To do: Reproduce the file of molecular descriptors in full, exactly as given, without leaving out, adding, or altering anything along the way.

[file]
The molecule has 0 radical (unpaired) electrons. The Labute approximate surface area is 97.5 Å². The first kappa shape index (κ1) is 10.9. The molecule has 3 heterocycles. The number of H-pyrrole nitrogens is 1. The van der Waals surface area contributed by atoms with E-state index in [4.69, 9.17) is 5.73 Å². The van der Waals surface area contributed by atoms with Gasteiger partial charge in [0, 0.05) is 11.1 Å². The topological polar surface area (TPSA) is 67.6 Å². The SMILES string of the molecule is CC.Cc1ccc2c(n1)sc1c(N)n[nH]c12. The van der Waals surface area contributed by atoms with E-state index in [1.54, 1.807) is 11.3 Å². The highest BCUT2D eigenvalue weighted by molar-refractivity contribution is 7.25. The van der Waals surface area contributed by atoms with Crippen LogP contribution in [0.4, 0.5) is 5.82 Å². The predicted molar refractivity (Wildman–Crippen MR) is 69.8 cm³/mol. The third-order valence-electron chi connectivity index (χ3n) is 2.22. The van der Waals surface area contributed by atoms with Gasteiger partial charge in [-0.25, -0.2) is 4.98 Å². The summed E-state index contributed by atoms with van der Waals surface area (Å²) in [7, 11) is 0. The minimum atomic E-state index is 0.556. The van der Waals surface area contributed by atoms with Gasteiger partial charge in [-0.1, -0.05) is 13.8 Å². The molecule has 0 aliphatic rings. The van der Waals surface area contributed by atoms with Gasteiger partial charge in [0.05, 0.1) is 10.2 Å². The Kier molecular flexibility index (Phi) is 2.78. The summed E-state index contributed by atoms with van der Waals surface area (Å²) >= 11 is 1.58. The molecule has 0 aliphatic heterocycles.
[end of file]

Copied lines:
The molecule has 0 radical (unpaired) electrons. The Labute approximate surface area is 97.5 Å². The first kappa shape index (κ1) is 10.9. The molecule has 3 heterocycles. The number of H-pyrrole nitrogens is 1. The van der Waals surface area contributed by atoms with E-state index in [4.69, 9.17) is 5.73 Å². The van der Waals surface area contributed by atoms with Gasteiger partial charge in [0, 0.05) is 11.1 Å². The topological polar surface area (TPSA) is 67.6 Å². The SMILES string of the molecule is CC.Cc1ccc2c(n1)sc1c(N)n[nH]c12. The van der Waals surface area contributed by atoms with E-state index in [1.54, 1.807) is 11.3 Å². The highest BCUT2D eigenvalue weighted by molar-refractivity contribution is 7.25. The van der Waals surface area contributed by atoms with Crippen LogP contribution in [0.4, 0.5) is 5.82 Å². The predicted molar refractivity (Wildman–Crippen MR) is 69.8 cm³/mol. The third-order valence-electron chi connectivity index (χ3n) is 2.22. The van der Waals surface area contributed by atoms with Gasteiger partial charge in [-0.25, -0.2) is 4.98 Å². The summed E-state index contributed by atoms with van der Waals surface area (Å²) in [7, 11) is 0. The minimum atomic E-state index is 0.556. The van der Waals surface area contributed by atoms with Gasteiger partial charge in [-0.1, -0.05) is 13.8 Å². The molecule has 0 aliphatic rings. The van der Waals surface area contributed by atoms with Gasteiger partial charge in [0.05, 0.1) is 10.2 Å². The Kier molecular flexibility index (Phi) is 2.78. The summed E-state index contributed by atoms with van der Waals surface area (Å²) >= 11 is 1.58. The molecule has 0 aliphatic heterocycles.